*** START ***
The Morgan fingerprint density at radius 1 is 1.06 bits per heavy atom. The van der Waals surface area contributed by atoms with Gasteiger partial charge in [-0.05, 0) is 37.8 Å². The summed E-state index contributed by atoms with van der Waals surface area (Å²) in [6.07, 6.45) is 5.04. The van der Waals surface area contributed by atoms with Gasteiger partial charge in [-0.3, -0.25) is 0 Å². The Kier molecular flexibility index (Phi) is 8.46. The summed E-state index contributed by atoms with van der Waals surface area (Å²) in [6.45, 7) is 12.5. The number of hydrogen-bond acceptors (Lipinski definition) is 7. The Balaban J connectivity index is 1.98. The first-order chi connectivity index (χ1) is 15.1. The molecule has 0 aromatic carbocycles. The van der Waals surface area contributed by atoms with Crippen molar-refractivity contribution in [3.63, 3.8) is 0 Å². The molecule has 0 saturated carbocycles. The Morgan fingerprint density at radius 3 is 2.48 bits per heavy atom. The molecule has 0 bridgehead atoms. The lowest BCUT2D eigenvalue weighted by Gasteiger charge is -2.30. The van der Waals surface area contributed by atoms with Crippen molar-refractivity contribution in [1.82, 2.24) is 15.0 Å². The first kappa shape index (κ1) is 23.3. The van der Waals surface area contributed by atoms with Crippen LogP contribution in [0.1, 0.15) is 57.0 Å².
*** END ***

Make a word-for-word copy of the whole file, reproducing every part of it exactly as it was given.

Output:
The Morgan fingerprint density at radius 1 is 1.06 bits per heavy atom. The van der Waals surface area contributed by atoms with Gasteiger partial charge in [-0.05, 0) is 37.8 Å². The summed E-state index contributed by atoms with van der Waals surface area (Å²) in [6.07, 6.45) is 5.04. The van der Waals surface area contributed by atoms with Gasteiger partial charge in [-0.3, -0.25) is 0 Å². The Kier molecular flexibility index (Phi) is 8.46. The summed E-state index contributed by atoms with van der Waals surface area (Å²) in [6.45, 7) is 12.5. The number of hydrogen-bond acceptors (Lipinski definition) is 7. The Balaban J connectivity index is 1.98. The first-order chi connectivity index (χ1) is 15.1. The molecule has 0 aromatic carbocycles. The van der Waals surface area contributed by atoms with Crippen molar-refractivity contribution in [3.63, 3.8) is 0 Å². The molecule has 0 saturated carbocycles. The Morgan fingerprint density at radius 3 is 2.48 bits per heavy atom. The molecule has 0 bridgehead atoms. The lowest BCUT2D eigenvalue weighted by Gasteiger charge is -2.30. The van der Waals surface area contributed by atoms with Crippen molar-refractivity contribution in [1.82, 2.24) is 15.0 Å². The first kappa shape index (κ1) is 23.3. The van der Waals surface area contributed by atoms with Crippen LogP contribution in [0.1, 0.15) is 57.0 Å².